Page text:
Recently, Devon and I discovered the magic of the baby swing. It shuts off the crying and makes the baby sleep, which has been just short of miraculous. A true miracle would have been a swing that cleans poop out of our baby's vajayjay. With some of the extra time I'm no longer spending bopping up and down the hallway, I've been baking. These whole wheat scones are part of my effort to become to the scone master. It's a lot like a Jedi master but with less baby-stealing.

Whole wheat scones / Photo: Monica Jones

This recipe is modified from "How to Bake: Complete Guide to Perfect Cakes, Cookies, Pies, Tarts, Breads, Pizzas, Muffins" by Nick Malgieri.

Whole Wheat Scones

* This recipe works fine at sea level and about 5300 feet altitude. I haven't tested it higher. ** I used a scone pan because I don't play, but you can use a cookie sheet if you're a normal personal and don't have one. *** You can use 3 cups all-purpose flour instead of 2 cups AP flour and 1 cup whole wheat. If you do, increase the milk to 3/4 cup.

2 cups all-purpose flour 1 cup whole-wheat flour 1 tablespoon baking powder 1/2 teaspoon salt 5 tablespoons unsalted butter 2 eggs 1/2 cup milk egg wash: 1 egg beaten with a pinch of salt

Set the rack at the middle level of the oven and preheat to 450 F.

Combine the dry ingredients in a bowl.

Cut the butter into a dozen small pieces and rub evenly into the dry mix until it looks like fine cornmeal. I use a pastry cutter or a few pulses in a food processor for this step, but you can criss-cross two forks if you feel like slumming it.

Whisk the eggs and milk together and stir into the flour/butter mixture to form a smooth dough.

Divide the dough into 12 equal pieces if you have a scone pan. If you're a savage and you're using a cookie sheet, grease the cookie sheet with butter. Divide the dough into 3 equal pieces, then form each into a 5-inch disk. Using a sharp, floured knife, quarter each disk into 4 wedges. Place the wedges wide apart on the prepared pan.

Apply the egg wash evenly. Allow the eggs wash to dry, then apply again.

Bake the scones for 10 to 15 minutes, or until they are firm but not dry.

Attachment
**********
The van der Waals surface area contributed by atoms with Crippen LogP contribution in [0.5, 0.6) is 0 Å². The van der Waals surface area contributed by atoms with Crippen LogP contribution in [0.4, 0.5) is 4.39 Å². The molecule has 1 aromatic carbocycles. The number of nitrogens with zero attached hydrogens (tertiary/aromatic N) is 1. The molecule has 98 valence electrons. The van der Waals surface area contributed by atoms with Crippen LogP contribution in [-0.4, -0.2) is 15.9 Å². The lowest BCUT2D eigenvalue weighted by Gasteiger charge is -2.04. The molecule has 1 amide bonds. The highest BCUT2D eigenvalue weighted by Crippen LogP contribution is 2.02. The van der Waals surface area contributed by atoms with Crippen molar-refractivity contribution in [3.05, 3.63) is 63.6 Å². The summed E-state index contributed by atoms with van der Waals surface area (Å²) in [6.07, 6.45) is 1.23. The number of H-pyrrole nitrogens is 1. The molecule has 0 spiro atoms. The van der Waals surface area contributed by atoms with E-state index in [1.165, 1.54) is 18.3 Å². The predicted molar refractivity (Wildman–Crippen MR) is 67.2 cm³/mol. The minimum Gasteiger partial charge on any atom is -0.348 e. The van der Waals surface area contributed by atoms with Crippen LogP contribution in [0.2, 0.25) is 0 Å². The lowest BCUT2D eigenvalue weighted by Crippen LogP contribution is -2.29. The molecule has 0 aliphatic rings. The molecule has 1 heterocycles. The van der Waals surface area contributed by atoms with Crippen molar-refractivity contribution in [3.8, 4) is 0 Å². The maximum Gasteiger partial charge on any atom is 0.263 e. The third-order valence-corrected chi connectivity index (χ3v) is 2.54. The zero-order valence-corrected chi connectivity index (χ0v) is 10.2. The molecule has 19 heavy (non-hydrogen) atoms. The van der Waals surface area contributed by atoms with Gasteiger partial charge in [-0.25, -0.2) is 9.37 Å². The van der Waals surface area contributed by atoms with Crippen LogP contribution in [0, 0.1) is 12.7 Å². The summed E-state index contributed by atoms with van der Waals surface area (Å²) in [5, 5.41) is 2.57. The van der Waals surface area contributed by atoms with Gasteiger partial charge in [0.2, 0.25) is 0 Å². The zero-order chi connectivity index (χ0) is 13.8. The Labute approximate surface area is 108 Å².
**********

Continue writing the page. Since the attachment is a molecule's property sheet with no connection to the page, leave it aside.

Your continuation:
The Digital Age is here. Check your spam folder.

Back in my day, we knew how to prioritize. Like, if you signed on to Prodigy, you had just enough time to make a sandwich, clean your room, feed the dog and close the door before your Mom heard the modem connect for your 2 am chat session. Kids today like to think they invented staying up all night fucking around online. I don't think I'm becoming a technophobe in my old age. I have yet to yell at anyone to get off my Sim Lawn. With my desktop, laptop, tablet and smartphone, I'm more plugged in than ever. I've whiled away many an afternoon with a baby in one hand, a breast pump in the other and my laptop balanced between my knees so I can read books and surf Facebook. That's why I hope a recent New York Times column by Nick Bilton is mostly for funsies. If it's not, then I fear the older generations might be right: My generation might be filled with douche weasels.

Bilton writes about digital etiquette and how it has changed from the old days of answering machines and dead trees. He has some good points, which I'll get to, but he makes the mistake of starting his piece bitching about people who send email and text messages just to say thank you.

Dude, seriously, if you're too busy to deal with someone thanking you, you need to take a step back from your insane lifestyle before you have a stroke and die. No one is too busy to read "thank you." No one.

He sounds even worse when he admits he let his father leave a dozen unanswered voicemail messages, and his sister finally had to tell their Dad to text him. Nice way to treat the guy who contributed half your DNA. To be fair, I never answered my biological mother's voicemail messages, either. But that's because she was a pain in the ass who called me all the time. I've since arranged to call her once a month, and I think we're both happier for it. If someone's bombarding you with messages in a format you don't like, call him and ask him to do something different. Especially if his jizz made you who you are today. It's only fair.

Bilton goes on to quote Baratunde Thurston, co-creator of Creative Wit, a "comedic creative company," whatever that is. Thurston is peeved because people ask him online how they can buy his book when they can just as easily Google the information themselves. How sad. People want to know how they can give Thurston money, and that just sucks up his time like you wouldn't believe. Let me break this tiny violin out of my pill case.

Bilton does have a good point, which I promised I would get to: Know your audience. Odds are good that if you're talking to someone under 30, they'd rather get a text than a voicemail. Find information yourself if it's trivial to do so. That sort of thing. My father-in-law prefers to talk to customer-service reps on the phone. I feel like if I need to talk to a person, the business has failed me.

I have some advice for people at the top of the digital food chain, like Bilton: Don't be surprised if your audience isn't who you think it is. Just because someone chats on Facebook doesn't mean he knows how to use Google Maps. Just because she is 30 doesn't mean she shops online. I have plenty of friends who still use feature phones and pay per text message. Why would they text when email is free?

Throw people a bone when you know they're not riding your digital groove -- you know, people like your Dad.

You just might need more sleep when...